- UT defensive end Cedric Reed is the lone FBS defender with at least six sacks, four pass breakups and four forced fumbles. The junior has seven sacks, four pass breakups and four forced fumbles.
- Oklahoma State has won 10 of its last 11 games in the state of Texas.
- An OSU win over Texas would be the Cowboys third-straight victory in Austin and make the Cowboys the first team to do it since Colorado in 1990, 1994 and 1997.
- OSU has scored 20 or more points in 48 straight games dating back to the start of the 2010 season. It's the longest streak in the nation.
- OSU has forced a turnover in 17 straight games.
- Cowboys cornerback Justin Gilbert leads all active players with six kickoff returns for touchdown in his career after his kickoff return for a score to open the game against Kansas.
- OSU is one of seven teams ranking in the nation's top 20 in both scoring offense (40.7 points per game) and scoring defense (19.7 ppg). Alabama, Baylor, Florida State, Oregon, Ohio State and Louisville join the Pokes in that category.
- The Cowboys are averaging 6.11 three-and-outs forced per game this season.
- OSU ranks No. 9 nationally in yards per play allowed at 4.67 yards per play. Michigan State leads the nation at 3.47 followed by Baylor's 4.08.
- The Cowboys lead the Big 12 in third down conversion percentage at 29.6 percent which ranks sixth nationally.
- The Cowboys could feature the league's most balanced offense. OSU has 343 rushing attempts and 343 passing attempts heading into its battle with Texas.
- Texas Tech's series with Baylor is the longest in school history. The Red Raiders hold a 36-34-1 lead in the series.
- The Red Raiders have scored 20 points or more in 25 straight games, dating back to 2011.
- Linebacker Will Smith has either led or tied for the team lead in tackles in six of TTU's last eight games. He has 72 tackles in 10 games, including 50 solo stops.
- TTU had its nation-leading streak of 257 straight PATs snapped when KSU blocked Ryan Bustin's attempt last Saturday. It also snapped Bustin's personal streak of 101 consecutive PATs.
- TTU tight end Jace Amaro had nine receptions for 67 yards against Kansas State to make it nine straight games with at least eight receptions for the junior, tying Michael Crabtree for the school record. He also moved to 10th on Tech's single season receptions list with 88 catches this season.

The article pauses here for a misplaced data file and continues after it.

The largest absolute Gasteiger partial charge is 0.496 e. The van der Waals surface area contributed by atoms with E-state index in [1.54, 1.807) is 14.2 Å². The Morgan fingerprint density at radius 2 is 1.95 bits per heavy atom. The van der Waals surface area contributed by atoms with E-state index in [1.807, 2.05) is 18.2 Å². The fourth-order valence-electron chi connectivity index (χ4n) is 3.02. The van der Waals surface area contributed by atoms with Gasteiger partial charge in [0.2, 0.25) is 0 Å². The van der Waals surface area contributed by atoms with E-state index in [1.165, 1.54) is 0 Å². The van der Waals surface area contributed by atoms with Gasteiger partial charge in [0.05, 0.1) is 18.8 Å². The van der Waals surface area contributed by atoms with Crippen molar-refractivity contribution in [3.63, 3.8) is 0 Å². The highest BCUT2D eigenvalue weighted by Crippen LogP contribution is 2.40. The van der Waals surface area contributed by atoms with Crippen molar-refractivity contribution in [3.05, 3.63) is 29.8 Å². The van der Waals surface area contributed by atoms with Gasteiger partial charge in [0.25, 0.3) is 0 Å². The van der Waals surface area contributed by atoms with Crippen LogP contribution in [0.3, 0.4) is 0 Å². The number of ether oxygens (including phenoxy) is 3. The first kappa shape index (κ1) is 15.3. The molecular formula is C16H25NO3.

- Baylor head coach Art Briles is a 1979 Texas Tech graduate and was an assistant coach on Mike Leach's staff from 2000-02.
- It's been a full year since Baylor lost a game and the Bears 12-game winning streak is a school record. Oklahoma was the last team to defeat Baylor on Nov. 10, 2012.
- The Bears' 8-0 start is the best in Baylor's history.
- Baylor is hoping to win three straight games against TTU for the first time since 1984-87.
- Baylor leads the nation in total offense (686 ypg), scoring (61 ppg), pass efficiency (201.5), yards per play (8.64) and passing yards per completion (19.29).
- The Bears defense has more interceptions (11) than passing touchdowns allowed (8).
- Baylor leads the nation in fewest three-and-outs per game (1.02) and is No. 2 in three-and-outs forced (7).
- Baylor is on track to set NCAA records in points per game (61) and yards per game (686). Army averaged 56 points per game in 1944 while Houston averaged 624.9 yards per game in 1989.
- BU's starting offense has 85 drives resulting in 52 touchdowns, getting into the end zone on 61.1 percent of its drives.
- Baylor has won a school-record eight straight conference games. The previous high was five in 2010.
- The Bears lead the Big 12 in tackles for loss with 8.9 per game. That ranks No. 2 in the FBS.
- Baylor has converted 52.7 percent of its third down attempts, which leads the Big 12 and ranks No. 8 in the nation.